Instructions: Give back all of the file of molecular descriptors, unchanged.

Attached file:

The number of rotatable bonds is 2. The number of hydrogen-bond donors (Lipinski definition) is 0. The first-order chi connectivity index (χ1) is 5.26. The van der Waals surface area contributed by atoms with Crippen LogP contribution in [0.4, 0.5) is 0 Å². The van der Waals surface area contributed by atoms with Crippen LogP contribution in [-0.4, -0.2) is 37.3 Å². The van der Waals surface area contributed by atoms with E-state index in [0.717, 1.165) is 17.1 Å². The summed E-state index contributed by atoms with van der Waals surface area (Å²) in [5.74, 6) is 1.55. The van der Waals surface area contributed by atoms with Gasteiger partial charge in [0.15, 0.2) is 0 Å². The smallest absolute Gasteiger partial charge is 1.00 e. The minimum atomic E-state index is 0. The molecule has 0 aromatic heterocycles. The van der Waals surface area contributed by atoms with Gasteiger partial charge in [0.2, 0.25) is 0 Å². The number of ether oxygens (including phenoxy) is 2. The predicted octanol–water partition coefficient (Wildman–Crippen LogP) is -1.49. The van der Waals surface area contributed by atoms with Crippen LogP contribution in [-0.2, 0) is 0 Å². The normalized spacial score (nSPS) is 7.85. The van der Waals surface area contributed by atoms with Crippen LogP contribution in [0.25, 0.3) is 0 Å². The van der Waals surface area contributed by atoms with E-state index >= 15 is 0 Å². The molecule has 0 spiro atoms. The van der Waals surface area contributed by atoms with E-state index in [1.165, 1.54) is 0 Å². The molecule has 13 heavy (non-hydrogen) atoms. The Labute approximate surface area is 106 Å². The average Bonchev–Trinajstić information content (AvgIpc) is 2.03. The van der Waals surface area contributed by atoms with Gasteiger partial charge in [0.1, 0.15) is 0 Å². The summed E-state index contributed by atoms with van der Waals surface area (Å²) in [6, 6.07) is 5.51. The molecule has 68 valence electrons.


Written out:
The number of rotatable bonds is 2. The number of hydrogen-bond donors (Lipinski definition) is 0. The first-order chi connectivity index (χ1) is 5.26. The van der Waals surface area contributed by atoms with Crippen LogP contribution in [0.4, 0.5) is 0 Å². The van der Waals surface area contributed by atoms with Crippen LogP contribution in [-0.4, -0.2) is 37.3 Å². The van der Waals surface area contributed by atoms with E-state index in [0.717, 1.165) is 17.1 Å². The summed E-state index contributed by atoms with van der Waals surface area (Å²) in [5.74, 6) is 1.55. The van der Waals surface area contributed by atoms with Gasteiger partial charge in [0.15, 0.2) is 0 Å². The smallest absolute Gasteiger partial charge is 1.00 e. The minimum atomic E-state index is 0. The molecule has 0 aromatic heterocycles. The van der Waals surface area contributed by atoms with Gasteiger partial charge in [0.2, 0.25) is 0 Å². The number of ether oxygens (including phenoxy) is 2. The predicted octanol–water partition coefficient (Wildman–Crippen LogP) is -1.49. The van der Waals surface area contributed by atoms with Crippen LogP contribution in [-0.2, 0) is 0 Å². The normalized spacial score (nSPS) is 7.85. The van der Waals surface area contributed by atoms with Crippen LogP contribution in [0.25, 0.3) is 0 Å². The van der Waals surface area contributed by atoms with E-state index >= 15 is 0 Å². The molecule has 0 spiro atoms. The van der Waals surface area contributed by atoms with E-state index in [1.165, 1.54) is 0 Å². The molecule has 13 heavy (non-hydrogen) atoms. The Labute approximate surface area is 106 Å². The average Bonchev–Trinajstić information content (AvgIpc) is 2.03. The van der Waals surface area contributed by atoms with Gasteiger partial charge in [0.1, 0.15) is 0 Å². The summed E-state index contributed by atoms with van der Waals surface area (Å²) in [6, 6.07) is 5.51. The molecule has 68 valence electrons.